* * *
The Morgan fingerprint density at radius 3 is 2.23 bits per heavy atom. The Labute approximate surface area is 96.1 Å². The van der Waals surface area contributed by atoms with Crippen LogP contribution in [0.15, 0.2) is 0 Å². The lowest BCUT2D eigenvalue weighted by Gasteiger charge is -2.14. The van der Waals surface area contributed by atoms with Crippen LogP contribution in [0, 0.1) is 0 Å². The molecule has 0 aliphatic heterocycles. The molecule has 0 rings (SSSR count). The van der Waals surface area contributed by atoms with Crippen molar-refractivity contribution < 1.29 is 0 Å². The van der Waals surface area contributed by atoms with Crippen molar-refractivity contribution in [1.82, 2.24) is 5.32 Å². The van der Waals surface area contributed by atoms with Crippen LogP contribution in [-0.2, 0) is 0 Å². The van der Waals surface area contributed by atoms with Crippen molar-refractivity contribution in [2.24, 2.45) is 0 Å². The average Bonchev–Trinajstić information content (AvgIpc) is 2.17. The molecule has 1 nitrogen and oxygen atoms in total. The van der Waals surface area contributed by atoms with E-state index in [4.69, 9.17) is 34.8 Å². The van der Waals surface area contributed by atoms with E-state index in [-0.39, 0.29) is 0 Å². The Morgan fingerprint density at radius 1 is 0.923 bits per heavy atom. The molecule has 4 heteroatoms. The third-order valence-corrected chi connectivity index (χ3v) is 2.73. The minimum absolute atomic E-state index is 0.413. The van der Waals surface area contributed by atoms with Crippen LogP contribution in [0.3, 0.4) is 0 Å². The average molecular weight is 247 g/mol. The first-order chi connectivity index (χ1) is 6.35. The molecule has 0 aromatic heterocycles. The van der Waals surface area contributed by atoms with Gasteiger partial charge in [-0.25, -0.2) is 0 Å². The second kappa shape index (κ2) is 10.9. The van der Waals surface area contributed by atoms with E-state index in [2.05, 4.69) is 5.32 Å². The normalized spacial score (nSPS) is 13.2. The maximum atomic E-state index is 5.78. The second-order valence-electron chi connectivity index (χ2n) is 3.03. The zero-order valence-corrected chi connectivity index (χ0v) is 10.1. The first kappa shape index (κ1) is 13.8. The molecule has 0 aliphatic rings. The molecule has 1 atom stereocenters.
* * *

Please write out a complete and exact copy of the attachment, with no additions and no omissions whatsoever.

The Morgan fingerprint density at radius 3 is 2.23 bits per heavy atom. The Labute approximate surface area is 96.1 Å². The van der Waals surface area contributed by atoms with Crippen LogP contribution in [0.15, 0.2) is 0 Å². The lowest BCUT2D eigenvalue weighted by Gasteiger charge is -2.14. The van der Waals surface area contributed by atoms with Crippen LogP contribution in [0, 0.1) is 0 Å². The molecule has 0 aliphatic heterocycles. The molecule has 0 rings (SSSR count). The van der Waals surface area contributed by atoms with Crippen molar-refractivity contribution < 1.29 is 0 Å². The van der Waals surface area contributed by atoms with Crippen molar-refractivity contribution in [1.82, 2.24) is 5.32 Å². The van der Waals surface area contributed by atoms with Crippen LogP contribution in [-0.2, 0) is 0 Å². The van der Waals surface area contributed by atoms with Crippen molar-refractivity contribution in [2.24, 2.45) is 0 Å². The average Bonchev–Trinajstić information content (AvgIpc) is 2.17. The molecule has 1 nitrogen and oxygen atoms in total. The van der Waals surface area contributed by atoms with E-state index in [4.69, 9.17) is 34.8 Å². The van der Waals surface area contributed by atoms with E-state index in [-0.39, 0.29) is 0 Å². The Morgan fingerprint density at radius 1 is 0.923 bits per heavy atom. The molecule has 4 heteroatoms. The third-order valence-corrected chi connectivity index (χ3v) is 2.73. The minimum absolute atomic E-state index is 0.413. The van der Waals surface area contributed by atoms with Crippen LogP contribution in [0.3, 0.4) is 0 Å². The average molecular weight is 247 g/mol. The first-order chi connectivity index (χ1) is 6.35. The molecule has 0 aromatic heterocycles. The van der Waals surface area contributed by atoms with Gasteiger partial charge in [-0.25, -0.2) is 0 Å². The second kappa shape index (κ2) is 10.9. The van der Waals surface area contributed by atoms with E-state index in [2.05, 4.69) is 5.32 Å². The normalized spacial score (nSPS) is 13.2. The maximum atomic E-state index is 5.78. The second-order valence-electron chi connectivity index (χ2n) is 3.03. The zero-order valence-corrected chi connectivity index (χ0v) is 10.1. The first kappa shape index (κ1) is 13.8. The molecule has 0 aliphatic rings. The molecule has 1 atom stereocenters.